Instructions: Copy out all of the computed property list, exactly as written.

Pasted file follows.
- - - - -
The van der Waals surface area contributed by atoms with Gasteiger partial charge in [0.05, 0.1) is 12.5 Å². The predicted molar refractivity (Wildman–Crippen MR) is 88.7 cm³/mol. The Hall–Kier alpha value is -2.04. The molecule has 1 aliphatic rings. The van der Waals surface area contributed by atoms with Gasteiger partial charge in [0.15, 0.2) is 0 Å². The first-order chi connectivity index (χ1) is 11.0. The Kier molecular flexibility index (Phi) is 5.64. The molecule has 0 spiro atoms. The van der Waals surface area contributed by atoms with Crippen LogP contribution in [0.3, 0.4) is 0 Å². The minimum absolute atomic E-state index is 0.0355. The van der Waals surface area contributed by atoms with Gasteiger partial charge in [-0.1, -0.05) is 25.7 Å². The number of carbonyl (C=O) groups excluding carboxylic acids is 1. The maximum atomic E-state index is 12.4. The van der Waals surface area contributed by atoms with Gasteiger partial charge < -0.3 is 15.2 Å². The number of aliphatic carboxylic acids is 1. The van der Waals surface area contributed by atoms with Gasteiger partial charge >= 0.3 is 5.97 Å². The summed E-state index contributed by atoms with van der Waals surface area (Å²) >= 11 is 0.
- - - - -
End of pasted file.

The van der Waals surface area contributed by atoms with Gasteiger partial charge in [0.05, 0.1) is 12.5 Å². The predicted molar refractivity (Wildman–Crippen MR) is 88.7 cm³/mol. The Hall–Kier alpha value is -2.04. The molecule has 1 aliphatic rings. The van der Waals surface area contributed by atoms with Gasteiger partial charge in [0.15, 0.2) is 0 Å². The first-order chi connectivity index (χ1) is 11.0. The Kier molecular flexibility index (Phi) is 5.64. The molecule has 0 spiro atoms. The van der Waals surface area contributed by atoms with Crippen LogP contribution in [0.3, 0.4) is 0 Å². The minimum absolute atomic E-state index is 0.0355. The van der Waals surface area contributed by atoms with Gasteiger partial charge in [-0.1, -0.05) is 25.7 Å². The number of carbonyl (C=O) groups excluding carboxylic acids is 1. The maximum atomic E-state index is 12.4. The van der Waals surface area contributed by atoms with Gasteiger partial charge < -0.3 is 15.2 Å². The number of aliphatic carboxylic acids is 1. The van der Waals surface area contributed by atoms with Gasteiger partial charge >= 0.3 is 5.97 Å². The summed E-state index contributed by atoms with van der Waals surface area (Å²) >= 11 is 0.